Gear VR can be controlled with an integrated touch pad, motion, voice or a gaming controller. Although it can use the phone’s back-facing camera to combine the real world with the virtual, allowing for augmented reality applications, Samsung’s focus with the Gear VR is to provide rich video experiences as opposed to interactivity.
Both the Gear VR and the Galaxy Note 4 were announced Wednesday. The price of the Gear VR, set to launch this fall, hasn’t been announced.
The headset is unusual for its close ties to Oculus, the Facebook-owned virtual reality forerunner that will likely release its headset sometime in the next year. Samsung gave Oculus first dibs on its next-generation OLED screens in order to get early access to Oculus’ software development kit. The Samsung device will feature a mix of Samsung and Oculus content, including four new Oculus applications known as Oculus Home, Oculus Cinema, Oculus 360 Videos and Oculus 360 Photos.
“The project actually began as an experiment to see if great VR was possible on next-generation mobile hardware,” the Oculus team wrote in a blog post. “Oculus CTO John Carmack and the mobile team at Oculus were able to blow everyone away in an extremely short amount of time, quickly proving that we were on to something special.”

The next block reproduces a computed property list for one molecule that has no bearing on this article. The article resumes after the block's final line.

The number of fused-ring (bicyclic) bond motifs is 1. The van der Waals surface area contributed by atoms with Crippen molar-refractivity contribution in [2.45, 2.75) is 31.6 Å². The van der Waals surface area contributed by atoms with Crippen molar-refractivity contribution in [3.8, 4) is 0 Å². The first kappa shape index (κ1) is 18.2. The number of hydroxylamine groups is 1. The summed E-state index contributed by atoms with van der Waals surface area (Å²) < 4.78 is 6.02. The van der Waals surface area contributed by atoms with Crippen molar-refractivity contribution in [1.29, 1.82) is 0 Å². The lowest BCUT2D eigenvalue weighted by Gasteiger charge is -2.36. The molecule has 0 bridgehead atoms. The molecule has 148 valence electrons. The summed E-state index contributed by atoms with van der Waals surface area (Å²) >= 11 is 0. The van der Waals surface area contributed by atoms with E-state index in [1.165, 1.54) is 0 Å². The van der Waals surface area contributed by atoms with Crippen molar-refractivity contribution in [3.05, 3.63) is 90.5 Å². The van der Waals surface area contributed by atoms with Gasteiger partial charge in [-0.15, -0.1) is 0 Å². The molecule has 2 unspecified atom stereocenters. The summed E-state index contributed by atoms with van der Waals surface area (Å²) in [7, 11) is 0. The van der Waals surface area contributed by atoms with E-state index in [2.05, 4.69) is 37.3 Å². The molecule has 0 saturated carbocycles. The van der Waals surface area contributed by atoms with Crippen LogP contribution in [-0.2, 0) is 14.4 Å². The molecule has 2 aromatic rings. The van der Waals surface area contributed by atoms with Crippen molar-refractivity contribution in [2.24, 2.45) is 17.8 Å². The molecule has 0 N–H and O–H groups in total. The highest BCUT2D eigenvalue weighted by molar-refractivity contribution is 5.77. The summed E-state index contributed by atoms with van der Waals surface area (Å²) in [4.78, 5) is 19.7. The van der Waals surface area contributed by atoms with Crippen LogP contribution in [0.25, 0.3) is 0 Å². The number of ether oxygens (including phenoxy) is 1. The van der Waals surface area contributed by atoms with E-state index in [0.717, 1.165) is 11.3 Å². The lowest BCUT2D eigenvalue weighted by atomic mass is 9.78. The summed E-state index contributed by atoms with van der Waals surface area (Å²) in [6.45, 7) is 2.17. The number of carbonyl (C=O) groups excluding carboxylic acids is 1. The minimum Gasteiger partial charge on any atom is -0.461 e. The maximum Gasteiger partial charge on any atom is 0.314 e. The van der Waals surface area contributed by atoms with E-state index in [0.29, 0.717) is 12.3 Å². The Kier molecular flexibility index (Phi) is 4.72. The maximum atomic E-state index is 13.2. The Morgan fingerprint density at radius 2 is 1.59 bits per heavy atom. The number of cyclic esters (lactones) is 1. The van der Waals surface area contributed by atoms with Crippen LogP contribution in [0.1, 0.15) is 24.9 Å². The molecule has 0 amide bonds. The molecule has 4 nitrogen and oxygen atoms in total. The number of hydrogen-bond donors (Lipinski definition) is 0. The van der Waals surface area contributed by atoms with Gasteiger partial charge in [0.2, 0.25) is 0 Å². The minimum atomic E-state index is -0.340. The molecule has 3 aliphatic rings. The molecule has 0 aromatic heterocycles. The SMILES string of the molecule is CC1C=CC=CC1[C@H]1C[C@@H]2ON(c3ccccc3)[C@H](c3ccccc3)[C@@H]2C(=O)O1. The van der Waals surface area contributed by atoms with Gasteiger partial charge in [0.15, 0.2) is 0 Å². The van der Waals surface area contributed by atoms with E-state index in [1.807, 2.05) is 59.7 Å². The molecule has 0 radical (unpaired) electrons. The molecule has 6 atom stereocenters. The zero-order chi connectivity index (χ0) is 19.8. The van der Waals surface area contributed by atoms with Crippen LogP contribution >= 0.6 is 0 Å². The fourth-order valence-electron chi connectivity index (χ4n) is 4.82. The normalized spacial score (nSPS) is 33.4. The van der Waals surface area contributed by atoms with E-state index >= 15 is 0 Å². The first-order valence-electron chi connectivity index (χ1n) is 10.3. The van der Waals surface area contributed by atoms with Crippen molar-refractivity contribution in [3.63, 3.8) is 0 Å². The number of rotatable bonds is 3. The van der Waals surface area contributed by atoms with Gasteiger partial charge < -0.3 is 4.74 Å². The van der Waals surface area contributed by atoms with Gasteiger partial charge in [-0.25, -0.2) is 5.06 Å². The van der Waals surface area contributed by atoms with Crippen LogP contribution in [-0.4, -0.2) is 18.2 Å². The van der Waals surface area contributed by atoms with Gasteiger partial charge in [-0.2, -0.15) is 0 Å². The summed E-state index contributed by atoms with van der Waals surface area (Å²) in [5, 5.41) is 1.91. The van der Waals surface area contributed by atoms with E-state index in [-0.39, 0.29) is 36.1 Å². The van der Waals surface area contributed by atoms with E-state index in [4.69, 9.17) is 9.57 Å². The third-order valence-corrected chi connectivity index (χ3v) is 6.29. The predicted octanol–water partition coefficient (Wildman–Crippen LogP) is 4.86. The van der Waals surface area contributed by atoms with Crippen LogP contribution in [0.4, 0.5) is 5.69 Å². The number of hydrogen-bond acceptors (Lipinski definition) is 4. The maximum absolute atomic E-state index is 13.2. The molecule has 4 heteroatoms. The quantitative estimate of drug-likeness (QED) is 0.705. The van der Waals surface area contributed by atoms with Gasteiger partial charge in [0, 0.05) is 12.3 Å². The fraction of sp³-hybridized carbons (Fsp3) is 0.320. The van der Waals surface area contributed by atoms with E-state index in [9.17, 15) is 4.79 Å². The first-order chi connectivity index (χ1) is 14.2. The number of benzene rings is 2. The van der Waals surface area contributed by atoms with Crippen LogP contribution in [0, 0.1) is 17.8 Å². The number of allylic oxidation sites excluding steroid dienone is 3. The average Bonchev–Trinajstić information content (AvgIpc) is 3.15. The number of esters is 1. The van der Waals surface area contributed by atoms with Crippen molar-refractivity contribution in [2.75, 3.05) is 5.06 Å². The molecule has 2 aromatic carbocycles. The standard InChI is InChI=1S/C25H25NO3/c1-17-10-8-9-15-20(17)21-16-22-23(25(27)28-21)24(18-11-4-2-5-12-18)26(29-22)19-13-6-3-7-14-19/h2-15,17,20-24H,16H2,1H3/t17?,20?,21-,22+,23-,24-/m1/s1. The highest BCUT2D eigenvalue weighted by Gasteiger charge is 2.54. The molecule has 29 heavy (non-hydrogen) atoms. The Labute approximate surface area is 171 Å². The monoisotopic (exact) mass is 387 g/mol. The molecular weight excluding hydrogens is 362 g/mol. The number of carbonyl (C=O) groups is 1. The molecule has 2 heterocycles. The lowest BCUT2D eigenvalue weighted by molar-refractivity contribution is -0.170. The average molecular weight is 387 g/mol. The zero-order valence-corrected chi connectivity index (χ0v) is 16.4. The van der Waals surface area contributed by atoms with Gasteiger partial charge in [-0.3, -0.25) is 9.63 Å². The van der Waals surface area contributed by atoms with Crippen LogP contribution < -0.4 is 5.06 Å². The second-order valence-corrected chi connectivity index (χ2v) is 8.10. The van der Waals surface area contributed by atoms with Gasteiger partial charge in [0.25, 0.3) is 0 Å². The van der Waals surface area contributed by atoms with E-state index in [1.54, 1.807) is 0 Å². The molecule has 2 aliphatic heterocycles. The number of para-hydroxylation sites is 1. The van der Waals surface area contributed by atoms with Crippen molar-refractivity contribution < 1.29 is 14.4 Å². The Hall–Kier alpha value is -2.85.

The headset falls into a growing group of virtual reality devices that use a mobile phone instead of an embedded screen, such as the one found in Oculus Rift. As demonstrated by Google Cardboard, it’s actually not that hard to adapt a mobile phone to provide a respectable virtual reality experience, but that doesn’t diminish the fact that Samsung will be selling a mass-market VR product this fall, which will make high-quality virtual realty available to a significantly larger group of people than ever before.
Given the number of developers that have been hard at work creating games and other applications for Oculus, this shot in the arm from Samsung could end up significantly expanding the content library.